Robots Can Be Operated By Our Thoughts

Researchers at the University of Technology Sydney (UTS) have developed biosensor technology that will allow a person to operate robots and machines entirely by thought control. In addition to military applications, the new technology has potential in industries such as sophisticated manufacturing, aerospace, and healthcare, such as enabling persons with disabilities to control wheelchairs or operate prosthetics. The advanced brain-computer interface was developed by Distinguished Professor Chin-Teng Lin and Professor Francesca Iacopi, from the UTS Faculty of Engineering and IT, in collaboration with the Australian Army and Defence Innovation Hub.

Electroencephalography (EEG) is currently used to monitor electrical signals from the brain by implanting or placing specialized electrodes on the surface of the head. The majority of non-invasive versions use “wet” sensors that adhere to the scalp using sticky conductive gels that can irritate the scalp and occasionally cause allergic responses.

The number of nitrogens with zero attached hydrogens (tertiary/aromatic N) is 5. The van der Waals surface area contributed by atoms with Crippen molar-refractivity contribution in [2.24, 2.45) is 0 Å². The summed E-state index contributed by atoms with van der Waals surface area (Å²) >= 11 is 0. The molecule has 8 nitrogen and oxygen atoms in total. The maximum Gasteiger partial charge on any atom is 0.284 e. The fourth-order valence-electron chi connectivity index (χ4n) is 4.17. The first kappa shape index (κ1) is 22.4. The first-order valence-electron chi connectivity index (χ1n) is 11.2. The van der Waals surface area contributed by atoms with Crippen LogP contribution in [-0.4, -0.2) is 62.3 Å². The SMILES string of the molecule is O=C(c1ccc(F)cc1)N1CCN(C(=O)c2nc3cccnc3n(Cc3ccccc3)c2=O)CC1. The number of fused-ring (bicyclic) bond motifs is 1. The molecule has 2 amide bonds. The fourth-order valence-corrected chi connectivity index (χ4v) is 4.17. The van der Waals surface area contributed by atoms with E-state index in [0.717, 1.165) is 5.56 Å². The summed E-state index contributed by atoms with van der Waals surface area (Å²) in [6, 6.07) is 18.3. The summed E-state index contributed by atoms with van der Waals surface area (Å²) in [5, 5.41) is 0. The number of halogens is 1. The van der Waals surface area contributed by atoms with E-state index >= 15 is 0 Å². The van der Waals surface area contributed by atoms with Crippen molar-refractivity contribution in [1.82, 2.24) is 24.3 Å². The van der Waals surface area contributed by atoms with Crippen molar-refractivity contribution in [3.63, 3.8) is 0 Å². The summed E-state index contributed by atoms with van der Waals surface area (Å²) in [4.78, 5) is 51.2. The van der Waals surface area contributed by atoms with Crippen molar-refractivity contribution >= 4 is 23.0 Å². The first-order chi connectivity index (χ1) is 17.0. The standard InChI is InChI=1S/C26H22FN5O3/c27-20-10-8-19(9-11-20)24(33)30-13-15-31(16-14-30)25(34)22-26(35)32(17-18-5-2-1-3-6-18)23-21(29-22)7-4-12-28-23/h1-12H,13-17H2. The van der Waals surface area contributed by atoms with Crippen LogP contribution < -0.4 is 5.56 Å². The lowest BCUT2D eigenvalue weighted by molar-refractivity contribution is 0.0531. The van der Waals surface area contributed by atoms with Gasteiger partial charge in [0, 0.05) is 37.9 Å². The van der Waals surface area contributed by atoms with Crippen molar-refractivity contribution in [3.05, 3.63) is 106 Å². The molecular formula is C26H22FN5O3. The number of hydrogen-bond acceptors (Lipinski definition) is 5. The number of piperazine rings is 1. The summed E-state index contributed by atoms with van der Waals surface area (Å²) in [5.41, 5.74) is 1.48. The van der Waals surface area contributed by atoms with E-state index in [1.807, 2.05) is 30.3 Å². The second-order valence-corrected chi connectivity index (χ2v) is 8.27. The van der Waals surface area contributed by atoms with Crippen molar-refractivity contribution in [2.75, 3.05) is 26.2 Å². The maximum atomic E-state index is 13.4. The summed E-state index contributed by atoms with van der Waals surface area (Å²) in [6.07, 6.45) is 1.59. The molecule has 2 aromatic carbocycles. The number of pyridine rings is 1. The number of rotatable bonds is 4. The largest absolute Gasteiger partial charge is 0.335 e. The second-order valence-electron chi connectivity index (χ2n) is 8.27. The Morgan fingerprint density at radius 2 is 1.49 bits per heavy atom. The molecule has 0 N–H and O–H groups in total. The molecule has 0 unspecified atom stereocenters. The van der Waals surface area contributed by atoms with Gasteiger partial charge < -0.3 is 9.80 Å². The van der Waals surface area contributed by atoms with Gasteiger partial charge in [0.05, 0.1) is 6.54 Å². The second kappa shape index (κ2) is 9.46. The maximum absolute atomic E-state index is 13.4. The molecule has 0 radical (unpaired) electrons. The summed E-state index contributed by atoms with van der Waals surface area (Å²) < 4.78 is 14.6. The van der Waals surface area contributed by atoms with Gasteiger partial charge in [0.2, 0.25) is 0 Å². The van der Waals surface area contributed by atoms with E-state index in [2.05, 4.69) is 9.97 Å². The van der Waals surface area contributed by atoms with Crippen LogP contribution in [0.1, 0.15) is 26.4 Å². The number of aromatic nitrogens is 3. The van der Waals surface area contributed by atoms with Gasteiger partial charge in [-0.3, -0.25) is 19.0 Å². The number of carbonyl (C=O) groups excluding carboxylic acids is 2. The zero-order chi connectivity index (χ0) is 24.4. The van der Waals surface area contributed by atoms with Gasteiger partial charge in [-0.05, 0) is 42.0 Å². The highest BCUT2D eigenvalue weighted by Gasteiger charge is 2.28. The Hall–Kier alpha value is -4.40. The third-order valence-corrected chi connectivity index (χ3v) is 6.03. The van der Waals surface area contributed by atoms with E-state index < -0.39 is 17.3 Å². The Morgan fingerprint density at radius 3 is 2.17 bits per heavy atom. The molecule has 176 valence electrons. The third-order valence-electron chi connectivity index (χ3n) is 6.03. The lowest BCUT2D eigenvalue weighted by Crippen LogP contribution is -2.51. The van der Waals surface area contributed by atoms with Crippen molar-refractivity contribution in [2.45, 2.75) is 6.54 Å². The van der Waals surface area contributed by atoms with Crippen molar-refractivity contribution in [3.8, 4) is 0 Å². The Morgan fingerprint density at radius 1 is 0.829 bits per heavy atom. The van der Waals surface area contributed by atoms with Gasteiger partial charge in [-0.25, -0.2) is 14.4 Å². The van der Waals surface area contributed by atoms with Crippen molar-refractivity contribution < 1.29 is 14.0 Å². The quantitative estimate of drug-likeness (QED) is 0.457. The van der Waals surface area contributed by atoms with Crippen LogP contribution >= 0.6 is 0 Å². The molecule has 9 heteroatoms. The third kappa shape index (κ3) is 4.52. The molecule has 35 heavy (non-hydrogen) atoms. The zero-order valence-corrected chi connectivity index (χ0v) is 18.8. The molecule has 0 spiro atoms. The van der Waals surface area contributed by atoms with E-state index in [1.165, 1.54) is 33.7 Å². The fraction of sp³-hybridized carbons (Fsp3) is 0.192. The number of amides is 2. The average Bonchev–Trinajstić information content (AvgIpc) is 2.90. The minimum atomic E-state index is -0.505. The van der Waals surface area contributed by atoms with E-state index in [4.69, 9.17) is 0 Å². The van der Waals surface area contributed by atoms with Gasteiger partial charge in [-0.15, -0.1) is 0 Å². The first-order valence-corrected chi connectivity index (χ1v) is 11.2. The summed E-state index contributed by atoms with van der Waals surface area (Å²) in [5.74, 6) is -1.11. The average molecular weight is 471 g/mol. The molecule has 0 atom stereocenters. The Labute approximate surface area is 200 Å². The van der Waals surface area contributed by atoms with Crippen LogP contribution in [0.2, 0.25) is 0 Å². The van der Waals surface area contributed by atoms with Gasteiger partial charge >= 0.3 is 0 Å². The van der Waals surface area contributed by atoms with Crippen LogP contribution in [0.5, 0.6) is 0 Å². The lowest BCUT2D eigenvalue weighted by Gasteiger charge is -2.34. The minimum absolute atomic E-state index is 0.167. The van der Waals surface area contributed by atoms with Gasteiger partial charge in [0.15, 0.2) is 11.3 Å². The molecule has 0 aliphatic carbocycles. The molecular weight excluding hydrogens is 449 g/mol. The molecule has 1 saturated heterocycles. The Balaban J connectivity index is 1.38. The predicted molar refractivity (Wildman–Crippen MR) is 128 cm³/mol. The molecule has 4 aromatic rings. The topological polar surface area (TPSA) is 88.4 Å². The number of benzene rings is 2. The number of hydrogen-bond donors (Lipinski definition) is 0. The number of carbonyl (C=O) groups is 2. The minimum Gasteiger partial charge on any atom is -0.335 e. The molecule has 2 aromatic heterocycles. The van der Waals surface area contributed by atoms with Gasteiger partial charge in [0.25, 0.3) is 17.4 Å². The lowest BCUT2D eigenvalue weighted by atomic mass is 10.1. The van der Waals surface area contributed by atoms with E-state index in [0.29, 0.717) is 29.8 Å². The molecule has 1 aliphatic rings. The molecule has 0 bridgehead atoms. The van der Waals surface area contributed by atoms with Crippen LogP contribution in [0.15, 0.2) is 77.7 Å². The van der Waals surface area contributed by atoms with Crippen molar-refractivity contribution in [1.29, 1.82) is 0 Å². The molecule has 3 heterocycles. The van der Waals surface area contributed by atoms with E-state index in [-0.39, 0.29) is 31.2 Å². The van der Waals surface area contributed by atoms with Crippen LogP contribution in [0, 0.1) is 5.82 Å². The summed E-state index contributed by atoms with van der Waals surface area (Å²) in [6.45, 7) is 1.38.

To create a functional  “dry” sensor, the team developed a 3D graphene-based sensor based on polycrystalline graphene that could accurately monitor brain activity while not sticking to the subjects. They found that a hexagonal pattern performed the best when attached to the curved, hairy surface of the occipital region – where the brain’s visual cortex is located. Eight of these sensors were combined into an elastic headband that kept them against the back of the head. When used with an augmented reality headset that displayed visual cues, the electrodes could recognize which line was being observed and then work with a computer to translate the signals into hands-free communication that controlled the mobility of a quadruped robot. 

“The hands-free, voice-free technology works outside laboratory settings, anytime, anywhere. It makes interfaces such as consoles, keyboards, touchscreens and hand-gesture recognition redundant,” said Iacopi. “By using cutting edge graphene material, combined with silicon, we were able to overcome issues of corrosion, durability and skin contact resistance, to develop the wearable dry sensors.” 

As of now, this work is considered to be a first step in the creation of robust, easily deployed, dry sensors that will aid in the advancement of brain-machine interfaces, as the new electrodes do not perform as well as the wet sensors currently in use.